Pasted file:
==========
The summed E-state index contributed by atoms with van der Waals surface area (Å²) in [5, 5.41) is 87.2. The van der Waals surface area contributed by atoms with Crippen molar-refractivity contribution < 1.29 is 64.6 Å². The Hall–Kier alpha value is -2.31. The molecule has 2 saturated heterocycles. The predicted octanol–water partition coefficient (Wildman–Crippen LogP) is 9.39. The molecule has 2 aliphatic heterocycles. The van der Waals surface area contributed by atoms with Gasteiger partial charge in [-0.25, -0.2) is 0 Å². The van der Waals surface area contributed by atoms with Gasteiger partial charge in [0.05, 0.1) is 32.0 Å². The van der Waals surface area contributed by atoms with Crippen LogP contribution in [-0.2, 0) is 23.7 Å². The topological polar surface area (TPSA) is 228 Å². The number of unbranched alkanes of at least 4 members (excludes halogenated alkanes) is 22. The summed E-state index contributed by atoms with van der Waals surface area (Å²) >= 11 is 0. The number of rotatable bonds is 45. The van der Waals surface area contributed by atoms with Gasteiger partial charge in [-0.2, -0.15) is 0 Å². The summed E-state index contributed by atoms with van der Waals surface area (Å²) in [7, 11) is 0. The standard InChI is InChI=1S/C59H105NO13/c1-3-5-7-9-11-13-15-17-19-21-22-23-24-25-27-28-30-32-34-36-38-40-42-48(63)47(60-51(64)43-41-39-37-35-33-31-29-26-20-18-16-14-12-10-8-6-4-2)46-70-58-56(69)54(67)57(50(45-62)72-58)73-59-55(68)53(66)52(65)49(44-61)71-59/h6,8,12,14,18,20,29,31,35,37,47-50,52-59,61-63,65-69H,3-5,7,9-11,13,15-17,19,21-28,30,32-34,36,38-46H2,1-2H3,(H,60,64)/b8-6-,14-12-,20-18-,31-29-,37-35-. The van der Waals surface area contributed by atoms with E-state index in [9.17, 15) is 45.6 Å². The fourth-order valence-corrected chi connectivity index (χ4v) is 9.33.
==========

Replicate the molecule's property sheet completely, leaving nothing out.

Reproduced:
The summed E-state index contributed by atoms with van der Waals surface area (Å²) in [5, 5.41) is 87.2. The van der Waals surface area contributed by atoms with Crippen molar-refractivity contribution < 1.29 is 64.6 Å². The Hall–Kier alpha value is -2.31. The molecule has 2 saturated heterocycles. The predicted octanol–water partition coefficient (Wildman–Crippen LogP) is 9.39. The molecule has 2 aliphatic heterocycles. The van der Waals surface area contributed by atoms with Gasteiger partial charge in [-0.25, -0.2) is 0 Å². The van der Waals surface area contributed by atoms with Gasteiger partial charge in [0.05, 0.1) is 32.0 Å². The van der Waals surface area contributed by atoms with Crippen LogP contribution in [-0.2, 0) is 23.7 Å². The topological polar surface area (TPSA) is 228 Å². The number of unbranched alkanes of at least 4 members (excludes halogenated alkanes) is 22. The summed E-state index contributed by atoms with van der Waals surface area (Å²) >= 11 is 0. The number of rotatable bonds is 45. The van der Waals surface area contributed by atoms with Gasteiger partial charge in [-0.2, -0.15) is 0 Å². The summed E-state index contributed by atoms with van der Waals surface area (Å²) in [7, 11) is 0. The standard InChI is InChI=1S/C59H105NO13/c1-3-5-7-9-11-13-15-17-19-21-22-23-24-25-27-28-30-32-34-36-38-40-42-48(63)47(60-51(64)43-41-39-37-35-33-31-29-26-20-18-16-14-12-10-8-6-4-2)46-70-58-56(69)54(67)57(50(45-62)72-58)73-59-55(68)53(66)52(65)49(44-61)71-59/h6,8,12,14,18,20,29,31,35,37,47-50,52-59,61-63,65-69H,3-5,7,9-11,13,15-17,19,21-28,30,32-34,36,38-46H2,1-2H3,(H,60,64)/b8-6-,14-12-,20-18-,31-29-,37-35-. The van der Waals surface area contributed by atoms with E-state index in [9.17, 15) is 45.6 Å². The fourth-order valence-corrected chi connectivity index (χ4v) is 9.33.